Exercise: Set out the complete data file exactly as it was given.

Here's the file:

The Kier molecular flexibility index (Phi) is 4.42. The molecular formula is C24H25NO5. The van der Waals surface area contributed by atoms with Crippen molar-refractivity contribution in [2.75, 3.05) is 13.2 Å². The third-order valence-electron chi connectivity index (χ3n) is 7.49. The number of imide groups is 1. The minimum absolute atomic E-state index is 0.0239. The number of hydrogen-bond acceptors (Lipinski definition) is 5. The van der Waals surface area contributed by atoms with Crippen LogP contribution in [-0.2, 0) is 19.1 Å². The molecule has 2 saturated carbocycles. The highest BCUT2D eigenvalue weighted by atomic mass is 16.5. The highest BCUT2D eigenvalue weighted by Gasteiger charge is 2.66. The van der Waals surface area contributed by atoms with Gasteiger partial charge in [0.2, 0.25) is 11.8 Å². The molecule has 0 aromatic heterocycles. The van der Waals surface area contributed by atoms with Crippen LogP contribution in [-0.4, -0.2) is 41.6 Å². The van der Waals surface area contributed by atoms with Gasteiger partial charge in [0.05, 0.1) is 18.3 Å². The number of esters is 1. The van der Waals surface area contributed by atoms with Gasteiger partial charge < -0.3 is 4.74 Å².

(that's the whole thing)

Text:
The Kier molecular flexibility index (Phi) is 4.42. The molecular formula is C24H25NO5. The van der Waals surface area contributed by atoms with Crippen molar-refractivity contribution in [2.75, 3.05) is 13.2 Å². The third-order valence-electron chi connectivity index (χ3n) is 7.49. The number of imide groups is 1. The minimum absolute atomic E-state index is 0.0239. The number of hydrogen-bond acceptors (Lipinski definition) is 5. The van der Waals surface area contributed by atoms with Crippen LogP contribution in [-0.2, 0) is 19.1 Å². The molecule has 2 saturated carbocycles. The highest BCUT2D eigenvalue weighted by atomic mass is 16.5. The highest BCUT2D eigenvalue weighted by Gasteiger charge is 2.66. The van der Waals surface area contributed by atoms with Gasteiger partial charge in [0.2, 0.25) is 11.8 Å². The molecule has 0 aromatic heterocycles. The van der Waals surface area contributed by atoms with Crippen LogP contribution in [-0.4, -0.2) is 41.6 Å². The van der Waals surface area contributed by atoms with Gasteiger partial charge in [0.05, 0.1) is 18.3 Å². The number of esters is 1. The van der Waals surface area contributed by atoms with Gasteiger partial charge < -0.3 is 4.74 Å².